I know this game!

1 Sep

Memory Game

“The first part of your memory to go,” my mom says, looking over the mug of her coffee one morning while I’m home in Michigan for a few days, “is the part in charge of names.”

She’s telling me this shortly after I witnessed my parents playing a game I’ve mentally dubbed “What Is His Name?”, during which they throw each other prompts to try to come up with the name of someone critical to a story one of them wants to tell.

Sometimes the game can be more like “Six Degrees of Kevin Bacon” where they arrive at the person’s name by tracking back through kinfolk, neighbors, teachers and friends. “Remember that kid? He was in Sandy’s class in sixth grade… his mother was married to the brother of the owner of the Independent Dairy… they lived in the house that the Webbers now live in… and you’d see him out every morning walking his dog. What was his name?”

This morning though, it’s a more entertaining version of the game because it takes me to a place where my imagination is fully engaged:

“You remember – what was her name?” my dad began.

“They lived over on Anderson Street,” he continued.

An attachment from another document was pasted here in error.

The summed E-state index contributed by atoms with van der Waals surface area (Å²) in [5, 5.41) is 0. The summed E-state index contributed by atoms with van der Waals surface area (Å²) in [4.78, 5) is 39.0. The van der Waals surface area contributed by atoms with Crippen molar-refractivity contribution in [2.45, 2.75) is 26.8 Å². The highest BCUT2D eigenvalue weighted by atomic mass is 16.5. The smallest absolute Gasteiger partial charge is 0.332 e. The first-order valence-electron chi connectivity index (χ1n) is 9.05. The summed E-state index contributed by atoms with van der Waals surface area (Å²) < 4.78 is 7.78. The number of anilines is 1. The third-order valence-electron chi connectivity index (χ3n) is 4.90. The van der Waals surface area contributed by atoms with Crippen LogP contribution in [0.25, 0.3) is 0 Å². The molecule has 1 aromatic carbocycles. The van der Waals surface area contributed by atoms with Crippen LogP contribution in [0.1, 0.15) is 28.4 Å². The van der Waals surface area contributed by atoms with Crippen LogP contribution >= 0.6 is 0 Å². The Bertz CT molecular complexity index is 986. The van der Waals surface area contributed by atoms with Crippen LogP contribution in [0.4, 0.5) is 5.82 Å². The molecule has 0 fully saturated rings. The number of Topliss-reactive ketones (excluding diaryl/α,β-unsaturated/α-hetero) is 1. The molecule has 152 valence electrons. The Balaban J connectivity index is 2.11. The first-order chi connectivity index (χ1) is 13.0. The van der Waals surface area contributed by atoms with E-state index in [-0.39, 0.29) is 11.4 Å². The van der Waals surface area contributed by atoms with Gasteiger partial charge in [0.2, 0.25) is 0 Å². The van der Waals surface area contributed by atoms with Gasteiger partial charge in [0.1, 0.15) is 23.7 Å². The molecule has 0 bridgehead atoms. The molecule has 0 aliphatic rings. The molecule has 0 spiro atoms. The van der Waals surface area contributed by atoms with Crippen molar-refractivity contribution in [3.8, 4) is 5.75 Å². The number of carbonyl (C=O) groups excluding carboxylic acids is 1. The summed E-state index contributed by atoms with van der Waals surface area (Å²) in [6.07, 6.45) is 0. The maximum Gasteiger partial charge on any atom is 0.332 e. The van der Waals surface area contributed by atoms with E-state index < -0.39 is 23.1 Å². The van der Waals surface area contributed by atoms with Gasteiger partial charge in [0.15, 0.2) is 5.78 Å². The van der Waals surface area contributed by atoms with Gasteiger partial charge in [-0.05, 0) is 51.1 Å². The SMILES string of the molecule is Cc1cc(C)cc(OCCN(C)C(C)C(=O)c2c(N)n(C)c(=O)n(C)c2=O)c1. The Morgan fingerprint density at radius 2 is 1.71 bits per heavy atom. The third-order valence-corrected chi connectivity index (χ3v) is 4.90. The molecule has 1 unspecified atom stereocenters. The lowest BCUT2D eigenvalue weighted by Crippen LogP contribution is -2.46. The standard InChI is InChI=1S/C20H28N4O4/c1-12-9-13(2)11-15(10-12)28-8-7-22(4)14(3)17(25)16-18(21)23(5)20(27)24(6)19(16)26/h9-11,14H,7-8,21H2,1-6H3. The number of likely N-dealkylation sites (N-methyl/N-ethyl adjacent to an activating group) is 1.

“Oh, I can picture her,” my mom said, nodding like a psychic confirming her hunch.

“She’s the girl I squirted in the mouth with toad juice,” he added.

BOOM. Microphone drop. How often has THAT surfaced as memory-jogging detail in one of YOUR stories? I’m going to guess NEVER. And think of all the possibilities that it evokes. How do you squirt toad juice on someone? What scenario even makes this possible? Was it deliberate or an accident? What IS toad juice?

Regardless, while the part of the brain that’s in charge of names might be off on vacation, clearly the rest of it – responsible for managing all the other details accumulated over a lifetime – is ticking along just fine. If it were me, I’d just make up nicknames on the fly and rename people as I told stories. In this example, the protagonist would’ve been Toad Mouth out of the gate.

Speaking of, I better run. Gotta go see Tea Girl before I greet Eager Early Coworker at my office.

 

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